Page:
to probe deeper and ascertain the general princliples that seemed to underlie
the Old Testament ban on usury in its original context. It was the purpose of
the prohibition, not the prohibition itself, that had to govern Protestant
thinking on this matter. "We ought not to judge usury according to a few
passages of scripture, but in accordance with the principle of equity." For
Calvin, the real concern was the exploitation of the poor through." through high interests rates.
This, he argued, could be dealt with in other ways-such as fixing of interest
rates at communally acceptable levels. Calvin's willinglness to allow a variable
rate of interest showed an awareness of the pressures upon capital in the more
or less free market of the age.
Calvin's views which were seen by many as running counter to the clear
meaning of the Bible, took some time to become accepted. By the middle of the
seventeenth century-more than one hundred years after Calvin's groundbreaking
analysis-usury was fully regarded as acceptable. Protestant jurists such as Hugo
Grotius and Samuel Pufendorf supplemented Calvin's theological analysis with
clarifications of economic concepts, especially in relation to price and value,
that finally removed any remaining scruples about lending money at unterest. The
Catholic church did not legitmate usury, however, until 1830, apparently in
response to the widespread acceptance of the practice within predominantly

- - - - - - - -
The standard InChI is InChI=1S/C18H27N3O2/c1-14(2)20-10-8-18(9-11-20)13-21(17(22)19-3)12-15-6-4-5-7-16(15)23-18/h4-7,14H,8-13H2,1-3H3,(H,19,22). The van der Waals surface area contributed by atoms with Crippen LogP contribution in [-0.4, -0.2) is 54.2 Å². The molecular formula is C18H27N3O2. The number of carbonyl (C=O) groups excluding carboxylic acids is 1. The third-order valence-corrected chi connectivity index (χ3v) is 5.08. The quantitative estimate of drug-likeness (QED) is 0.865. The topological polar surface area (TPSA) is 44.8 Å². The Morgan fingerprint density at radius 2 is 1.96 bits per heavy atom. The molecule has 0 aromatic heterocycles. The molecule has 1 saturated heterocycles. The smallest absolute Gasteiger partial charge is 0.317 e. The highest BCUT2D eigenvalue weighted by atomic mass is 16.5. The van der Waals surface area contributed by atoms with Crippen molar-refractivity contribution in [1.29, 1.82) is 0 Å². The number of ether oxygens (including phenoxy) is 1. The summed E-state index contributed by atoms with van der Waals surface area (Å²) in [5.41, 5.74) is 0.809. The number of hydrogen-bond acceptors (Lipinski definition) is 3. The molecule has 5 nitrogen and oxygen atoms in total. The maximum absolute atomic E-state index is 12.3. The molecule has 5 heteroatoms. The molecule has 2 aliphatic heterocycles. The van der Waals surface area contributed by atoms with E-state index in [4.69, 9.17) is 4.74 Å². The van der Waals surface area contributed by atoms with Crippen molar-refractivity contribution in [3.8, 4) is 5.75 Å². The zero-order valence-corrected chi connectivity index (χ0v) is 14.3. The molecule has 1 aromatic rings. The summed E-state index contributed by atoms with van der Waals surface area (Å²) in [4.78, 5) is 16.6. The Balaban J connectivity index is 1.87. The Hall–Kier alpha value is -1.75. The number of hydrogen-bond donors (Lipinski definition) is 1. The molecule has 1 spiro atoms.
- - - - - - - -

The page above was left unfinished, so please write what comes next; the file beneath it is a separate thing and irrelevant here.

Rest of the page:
Protestant western Europe.
Yet Protestantism did more than bring about the theological adjustment that
opened the way to a modern capitalist economy, its early development in the
cities of Europe, especially in Switzerland, created the economic conditions
that made such a change inevitable and essential. During the period 1535 to
1540, an economic recession descended on the area around Geneva. Despite this
downturn, Geneva was able to survive and to go on to benefit from the subsequent
recovery throughout the region, which lasted from 1540 to 1555. It is now
thought that one of the prime reasons for Geneva's resilience during this period
was the emergence of the Swiss banking system, which allowed Basel and other
major Swiss Protestant cities sympathic to Calvin's religious agenda to bail him
out through large loans. The Swiss banking system emerged as a direct response
to a shared sense of identity throughout the Protestant cantons of Switzerland
and neighboring cities-including
raising of capital for economic expansion thus became imperative for Geneva
around this time. Calvin's removal of the remaining theological impediments to
the practice of usury was not merely religiously progressive; it was essential
if his version of Protestantism was to survive. So intimate was the connection
between the religious system of Calvinism and the city of Geneva that the